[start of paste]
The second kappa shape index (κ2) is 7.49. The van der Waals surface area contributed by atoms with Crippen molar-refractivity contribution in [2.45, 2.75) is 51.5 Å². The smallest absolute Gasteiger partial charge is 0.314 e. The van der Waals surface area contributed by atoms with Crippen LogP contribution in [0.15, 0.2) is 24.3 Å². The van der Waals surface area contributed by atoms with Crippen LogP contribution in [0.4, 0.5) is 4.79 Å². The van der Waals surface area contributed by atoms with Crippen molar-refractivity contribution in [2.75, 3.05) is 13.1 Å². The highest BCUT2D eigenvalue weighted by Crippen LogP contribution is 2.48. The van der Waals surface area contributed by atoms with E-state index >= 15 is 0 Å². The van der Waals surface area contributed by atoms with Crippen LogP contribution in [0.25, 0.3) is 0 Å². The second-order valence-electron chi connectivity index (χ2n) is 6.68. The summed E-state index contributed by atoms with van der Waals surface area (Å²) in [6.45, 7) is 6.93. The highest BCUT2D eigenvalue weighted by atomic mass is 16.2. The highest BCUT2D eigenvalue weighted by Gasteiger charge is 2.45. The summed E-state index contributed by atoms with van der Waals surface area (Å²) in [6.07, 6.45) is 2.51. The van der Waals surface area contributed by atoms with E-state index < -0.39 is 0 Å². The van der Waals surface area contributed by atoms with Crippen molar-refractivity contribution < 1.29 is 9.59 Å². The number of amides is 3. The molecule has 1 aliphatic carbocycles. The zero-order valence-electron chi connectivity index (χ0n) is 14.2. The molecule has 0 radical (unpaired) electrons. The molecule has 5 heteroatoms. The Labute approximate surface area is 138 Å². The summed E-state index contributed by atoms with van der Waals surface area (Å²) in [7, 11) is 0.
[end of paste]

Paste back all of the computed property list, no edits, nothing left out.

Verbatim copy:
The second kappa shape index (κ2) is 7.49. The van der Waals surface area contributed by atoms with Crippen molar-refractivity contribution in [2.45, 2.75) is 51.5 Å². The smallest absolute Gasteiger partial charge is 0.314 e. The van der Waals surface area contributed by atoms with Crippen LogP contribution in [0.15, 0.2) is 24.3 Å². The van der Waals surface area contributed by atoms with Crippen LogP contribution in [0.4, 0.5) is 4.79 Å². The van der Waals surface area contributed by atoms with Crippen molar-refractivity contribution in [2.75, 3.05) is 13.1 Å². The highest BCUT2D eigenvalue weighted by Crippen LogP contribution is 2.48. The van der Waals surface area contributed by atoms with E-state index >= 15 is 0 Å². The van der Waals surface area contributed by atoms with Crippen LogP contribution in [0.25, 0.3) is 0 Å². The second-order valence-electron chi connectivity index (χ2n) is 6.68. The summed E-state index contributed by atoms with van der Waals surface area (Å²) in [6.45, 7) is 6.93. The highest BCUT2D eigenvalue weighted by atomic mass is 16.2. The highest BCUT2D eigenvalue weighted by Gasteiger charge is 2.45. The summed E-state index contributed by atoms with van der Waals surface area (Å²) in [6.07, 6.45) is 2.51. The van der Waals surface area contributed by atoms with E-state index < -0.39 is 0 Å². The van der Waals surface area contributed by atoms with Crippen molar-refractivity contribution < 1.29 is 9.59 Å². The number of amides is 3. The molecule has 1 aliphatic carbocycles. The zero-order valence-electron chi connectivity index (χ0n) is 14.2. The molecule has 0 radical (unpaired) electrons. The molecule has 5 heteroatoms. The Labute approximate surface area is 138 Å². The summed E-state index contributed by atoms with van der Waals surface area (Å²) in [7, 11) is 0.